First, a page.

New ways of worship. They are going to happen. They need to happen. A new generation needs to find its own expression of faith and worship. Maybe it will look more like expensive perfume being poured out extravagantly to bless God in ways I never would have dared.
And then again, it could be that I am a bit like that woman, and the stuff I am longing for is the experience, sensual as it is, of pouring out my love to God in ways that others don’t always understand.
A short paragraph in Mark; the story of a woman that will be remembered – as Jesus promised. The words are stirring some kind of soul work in me.
This book by NT Wright that is causing me to think is exciting. I suppose it is exciting to become aware of old ideas presented in new ways that in turn open up new horizons of thought. God is always so much greater than – well greater than I thought him to be just yesterday. And so each day of life brings new possibilities; new chances to think in new ways.
Surprised by Hope is about the resurrection. It’s about the promise of new life and new creation that we have in Christ. So here are a few quotes that seem significant to me so far:
The challenge is in fact the challenge of new creation. To put it at its most basic: the resurrection of Jesus offers itself, to the student of history or science no less than the Christian or the theologian, not as an odd event within the world as it is but as the utterly characteristic, prototypical, and foundational event within the world as it has begun to be. It is not an absurd event within the old world but the symbol and starting point of the new world. The claim advanced in Christianity is of that magnitude: Jesus of Nazareth ushers in not simply a new religious possibility, not simply a new ethic or a new way of salvation, but a new creation. p67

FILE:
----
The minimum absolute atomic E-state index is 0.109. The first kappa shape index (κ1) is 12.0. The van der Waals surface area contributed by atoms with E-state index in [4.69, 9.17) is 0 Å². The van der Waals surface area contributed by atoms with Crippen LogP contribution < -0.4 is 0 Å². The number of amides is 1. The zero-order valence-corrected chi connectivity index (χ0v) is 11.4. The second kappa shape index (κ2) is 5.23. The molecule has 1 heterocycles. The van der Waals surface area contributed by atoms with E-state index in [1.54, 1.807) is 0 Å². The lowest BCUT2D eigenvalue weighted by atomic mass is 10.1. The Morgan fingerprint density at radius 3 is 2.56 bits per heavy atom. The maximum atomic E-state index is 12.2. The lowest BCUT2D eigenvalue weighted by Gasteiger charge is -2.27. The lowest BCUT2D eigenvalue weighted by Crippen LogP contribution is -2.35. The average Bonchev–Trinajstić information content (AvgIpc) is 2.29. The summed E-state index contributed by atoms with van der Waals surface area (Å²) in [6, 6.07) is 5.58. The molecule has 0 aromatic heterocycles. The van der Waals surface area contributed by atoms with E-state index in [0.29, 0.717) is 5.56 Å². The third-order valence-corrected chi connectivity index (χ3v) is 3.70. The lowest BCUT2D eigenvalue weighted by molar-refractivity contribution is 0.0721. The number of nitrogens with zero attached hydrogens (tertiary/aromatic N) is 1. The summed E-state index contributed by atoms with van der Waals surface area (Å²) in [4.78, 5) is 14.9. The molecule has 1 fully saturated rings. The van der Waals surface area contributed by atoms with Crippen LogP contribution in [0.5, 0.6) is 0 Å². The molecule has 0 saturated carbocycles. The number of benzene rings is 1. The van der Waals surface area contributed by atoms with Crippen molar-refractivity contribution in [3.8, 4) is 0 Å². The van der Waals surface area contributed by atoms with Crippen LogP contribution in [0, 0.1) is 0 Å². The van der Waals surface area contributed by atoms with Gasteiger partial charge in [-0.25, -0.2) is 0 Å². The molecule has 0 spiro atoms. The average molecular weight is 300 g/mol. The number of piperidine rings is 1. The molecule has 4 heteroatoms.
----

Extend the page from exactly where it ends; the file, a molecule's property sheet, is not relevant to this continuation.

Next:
and then a page later:
…the question of Jesus’ resurrection, though it may in some senses burst the boundaries of history, also remains within them; that is precisely why it is so important, so disturbing, so life and death. We could cope – the world could cope – with a Jesus who ultimately remains a wonderful idea inside his disciples’ minds and hearts. The world cannot cope with a Jesus who comes out of the tomb, who inaugurates God’s new creation right in the middle of the old one. p68
Reminds me of that chorus – “I am a new creation… here by the grace of God I stand.”
I know I haven’t posted much here this week. I have been incredibly tired, and then in the middle of the night seem to wake and lie there sleepless even when I know that sleep is what I need most.
Last night I did a good workout on the exercise bike and slept like a baby. So, maybe more exercise is what I need most.
There are other things that occupy my mind too. Like retirement and when and how it will happen – soon I hope. This is the downside of owning part of a business I guess. It is not something I can just walk away from. I can’t just quit. Too many staff and patients need me to make a smooth and responsible transition.